Thursday, 11 October 2012

When our heroes let us down

It's been a week of fallen heroes.
Each new day has brought new allegations of abuse of under-age children involving the late Sir Jimmy Savile.
The Metropolitan Police are now investigating 120 separate lines of enquiry with a possible 30 victims. The public outcry led Savile's family to remove and dispose of the headstone at his grave this week and the Prime Minister has suggested that he might lose his knighthood. While the allegations are not proven, the sheer number of people coming forward has led most commentators to assume there is some truth to them.
Until his death last year, Savile was one of Britain's most established showbusiness figures and a prolific charity fund-raiser.The country's first pop disc jockey, he was also a seasoned television presenter, the iconic Mr Fixit, a marathon runner, Mensa member, wrestler and fund-raiser.
But the allegations that have emerged in recent weeks have eclipsed any of the good he did in life, at least in the mind of the public. The trustees of the Jimmy Savile Charitable Trust have even said they are considering whether to change its name.
It seems that a British hero has fallen.
And then on Thursday, the US Anti-Doping Agency's long-awaited report into allegations surrounding 7-time Tour de France winner Lance Armstrong, was published.
It was unequivocal, describing the performance-enhancing methods he and his team-mates used 'the most sophisticated, professionalised and successful doping programme that sport has ever seen'.
The report labelled Armstrong a 'serial cheat' who not only used drugs himself, but also coerced younger riders to do the same.
While Armstrong denies the allegations, he has said he will not contest them. This is perhaps because the evidence in the 1,000 page report is overwhelming,  including as it does, testimony from eleven of Armstrong's former team-mates who apparently go into great detail about the doping regime he employed.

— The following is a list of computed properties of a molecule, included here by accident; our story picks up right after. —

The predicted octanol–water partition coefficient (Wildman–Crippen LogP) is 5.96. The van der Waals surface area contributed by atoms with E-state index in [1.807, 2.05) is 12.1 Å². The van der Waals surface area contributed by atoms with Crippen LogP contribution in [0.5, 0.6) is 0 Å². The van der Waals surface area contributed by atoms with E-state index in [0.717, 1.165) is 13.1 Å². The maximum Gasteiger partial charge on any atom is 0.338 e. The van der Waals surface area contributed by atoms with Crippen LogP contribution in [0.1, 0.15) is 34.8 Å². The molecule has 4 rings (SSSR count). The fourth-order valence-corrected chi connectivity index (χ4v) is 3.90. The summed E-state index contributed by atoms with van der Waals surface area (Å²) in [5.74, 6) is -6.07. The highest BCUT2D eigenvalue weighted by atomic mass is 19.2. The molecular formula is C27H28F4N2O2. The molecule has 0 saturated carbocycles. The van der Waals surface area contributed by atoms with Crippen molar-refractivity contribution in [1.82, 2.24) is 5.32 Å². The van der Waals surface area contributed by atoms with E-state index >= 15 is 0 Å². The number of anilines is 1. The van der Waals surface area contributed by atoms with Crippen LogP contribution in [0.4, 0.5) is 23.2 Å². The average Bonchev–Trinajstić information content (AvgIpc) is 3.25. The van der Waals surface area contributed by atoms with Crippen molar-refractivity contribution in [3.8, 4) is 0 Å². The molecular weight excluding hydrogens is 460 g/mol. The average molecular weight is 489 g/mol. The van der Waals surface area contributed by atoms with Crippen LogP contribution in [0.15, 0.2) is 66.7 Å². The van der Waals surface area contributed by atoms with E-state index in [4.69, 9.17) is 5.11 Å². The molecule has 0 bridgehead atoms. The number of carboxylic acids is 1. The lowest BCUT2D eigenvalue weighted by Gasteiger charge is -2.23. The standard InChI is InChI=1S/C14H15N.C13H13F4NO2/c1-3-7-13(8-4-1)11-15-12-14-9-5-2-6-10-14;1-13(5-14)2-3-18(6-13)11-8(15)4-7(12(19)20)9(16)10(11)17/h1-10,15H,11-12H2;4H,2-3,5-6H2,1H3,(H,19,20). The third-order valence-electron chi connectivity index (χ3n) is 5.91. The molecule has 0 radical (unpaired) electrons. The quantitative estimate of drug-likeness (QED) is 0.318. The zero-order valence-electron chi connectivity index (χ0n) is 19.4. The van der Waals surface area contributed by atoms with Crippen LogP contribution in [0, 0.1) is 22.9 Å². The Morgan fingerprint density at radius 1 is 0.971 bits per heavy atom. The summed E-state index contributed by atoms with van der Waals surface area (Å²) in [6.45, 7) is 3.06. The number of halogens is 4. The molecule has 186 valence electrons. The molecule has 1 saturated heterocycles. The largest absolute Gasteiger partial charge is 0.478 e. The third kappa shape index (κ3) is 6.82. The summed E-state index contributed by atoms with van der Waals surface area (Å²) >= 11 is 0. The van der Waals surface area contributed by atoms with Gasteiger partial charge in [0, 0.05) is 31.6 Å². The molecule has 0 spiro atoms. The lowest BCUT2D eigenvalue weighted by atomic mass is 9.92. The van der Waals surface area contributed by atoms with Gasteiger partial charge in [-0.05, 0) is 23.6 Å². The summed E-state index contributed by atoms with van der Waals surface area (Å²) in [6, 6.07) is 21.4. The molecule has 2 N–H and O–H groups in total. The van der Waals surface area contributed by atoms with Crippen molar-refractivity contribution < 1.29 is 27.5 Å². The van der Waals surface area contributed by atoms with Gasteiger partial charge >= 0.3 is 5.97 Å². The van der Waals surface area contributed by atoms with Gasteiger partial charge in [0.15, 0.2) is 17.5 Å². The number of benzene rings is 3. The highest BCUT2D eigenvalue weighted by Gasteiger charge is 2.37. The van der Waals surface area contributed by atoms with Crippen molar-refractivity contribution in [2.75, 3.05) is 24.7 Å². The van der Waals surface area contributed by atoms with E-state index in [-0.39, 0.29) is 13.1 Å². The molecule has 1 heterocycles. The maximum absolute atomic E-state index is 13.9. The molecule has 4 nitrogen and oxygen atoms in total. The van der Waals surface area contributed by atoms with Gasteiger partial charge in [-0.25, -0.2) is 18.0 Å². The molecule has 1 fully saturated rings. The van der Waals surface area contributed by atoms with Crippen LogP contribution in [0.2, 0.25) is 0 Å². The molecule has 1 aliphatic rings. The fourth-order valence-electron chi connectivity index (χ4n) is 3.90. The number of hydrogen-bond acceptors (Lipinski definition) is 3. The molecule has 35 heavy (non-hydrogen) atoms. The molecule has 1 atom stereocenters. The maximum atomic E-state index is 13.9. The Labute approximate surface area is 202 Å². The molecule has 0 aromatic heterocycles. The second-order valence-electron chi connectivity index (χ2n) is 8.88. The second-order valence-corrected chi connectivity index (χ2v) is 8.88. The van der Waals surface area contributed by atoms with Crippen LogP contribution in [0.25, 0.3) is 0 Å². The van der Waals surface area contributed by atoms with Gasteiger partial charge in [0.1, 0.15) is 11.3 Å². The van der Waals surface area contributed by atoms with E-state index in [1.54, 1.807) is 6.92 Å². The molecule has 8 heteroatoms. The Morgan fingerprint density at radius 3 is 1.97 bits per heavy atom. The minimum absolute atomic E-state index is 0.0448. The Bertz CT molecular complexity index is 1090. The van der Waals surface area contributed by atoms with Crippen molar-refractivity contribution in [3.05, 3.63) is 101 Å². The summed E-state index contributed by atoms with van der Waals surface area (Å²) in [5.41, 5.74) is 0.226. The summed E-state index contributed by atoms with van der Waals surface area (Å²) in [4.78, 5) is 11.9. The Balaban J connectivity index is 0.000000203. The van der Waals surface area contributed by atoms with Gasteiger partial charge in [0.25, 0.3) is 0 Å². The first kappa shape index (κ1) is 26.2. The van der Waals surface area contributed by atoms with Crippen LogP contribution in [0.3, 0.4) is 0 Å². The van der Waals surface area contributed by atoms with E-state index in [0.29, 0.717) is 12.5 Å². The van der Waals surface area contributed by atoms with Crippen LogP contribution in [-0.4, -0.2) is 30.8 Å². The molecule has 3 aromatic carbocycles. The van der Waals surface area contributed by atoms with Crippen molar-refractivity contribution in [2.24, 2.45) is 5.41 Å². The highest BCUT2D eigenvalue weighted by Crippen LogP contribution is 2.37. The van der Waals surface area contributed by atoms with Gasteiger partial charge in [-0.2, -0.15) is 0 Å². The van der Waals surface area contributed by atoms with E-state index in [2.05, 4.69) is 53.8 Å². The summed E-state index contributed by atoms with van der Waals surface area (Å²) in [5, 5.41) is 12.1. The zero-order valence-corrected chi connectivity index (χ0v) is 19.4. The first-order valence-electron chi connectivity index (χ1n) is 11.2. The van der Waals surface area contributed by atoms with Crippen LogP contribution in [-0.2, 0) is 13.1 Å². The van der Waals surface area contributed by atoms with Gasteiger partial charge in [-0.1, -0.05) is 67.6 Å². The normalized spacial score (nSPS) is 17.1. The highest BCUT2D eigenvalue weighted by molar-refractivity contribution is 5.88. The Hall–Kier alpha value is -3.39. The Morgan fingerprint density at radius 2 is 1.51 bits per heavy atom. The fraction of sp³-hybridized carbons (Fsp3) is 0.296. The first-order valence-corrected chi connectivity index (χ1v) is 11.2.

It seems that an American hero has fallen.
These two examples of fallen heroes remind us once again of the dodgy ground we stand on when we put our hope in sinful men and women.
Apart from the sickening nature of the abuse Savile has been accused of, and the blatent cheating that Armstrong is accused of, it  strikes me that we tend to have one of two reactions to the heroes we look up to, each of which has a common root.
We either idolise our heroes or we become disillusioned with them.
Part of the reason for the strong reaction there has been this week, is because both men had become icons in their respective realms: Savile was a media and charity icon, Armstong was a sporting icon. As a result, many of those who idolised them have been terribly disillusioned by what has emerged.
And the reason for that is because both idolisation and disillusionment have the same rotten root: hope in men.
We put our heroes on pedestals because we think they are gods and cannot disappoint us. We tear them down because we thought they were gods and they did disappoint us.
But the root of both is the same: trust in men.
No wonder then that the psalmist says:
'It is better to take refuge in the LORD than to trust in man.
It is better to take refuge in the LORD than to trust in princes.'
(Ps 118:8-9)
In our celebrity-obsessed culture it's so easy to trust in the 'princes' of today.
And similarly, as Christians, it is so easy to put our hope in high profile celebrity preachers or teachers, or perhaps to a lesser degree, in local church leaders, elders or pastors.
But here's the brutal reality the psalmist reminds us of: all our heroes will let us down.
Both idolisation and disillusionment are sinful, because they reveal that we have been pinning our hopes on men rather than God.
How then should we respond when our heroes fall?

Firstly, we should turn in repentance to God, asking for his forgiveness for putting our hopes in sinful men or women, and asking for his grace to help us trust in him alone.

And secondly, we should remember again that there is only one man worth worshipping and only one hero who will never disillusion or disappoint us.

Fallen heroes should cause us to turn in renewed worship, commitment and allegiance to our resurrected hero: to Jesus. Because he will never let us down.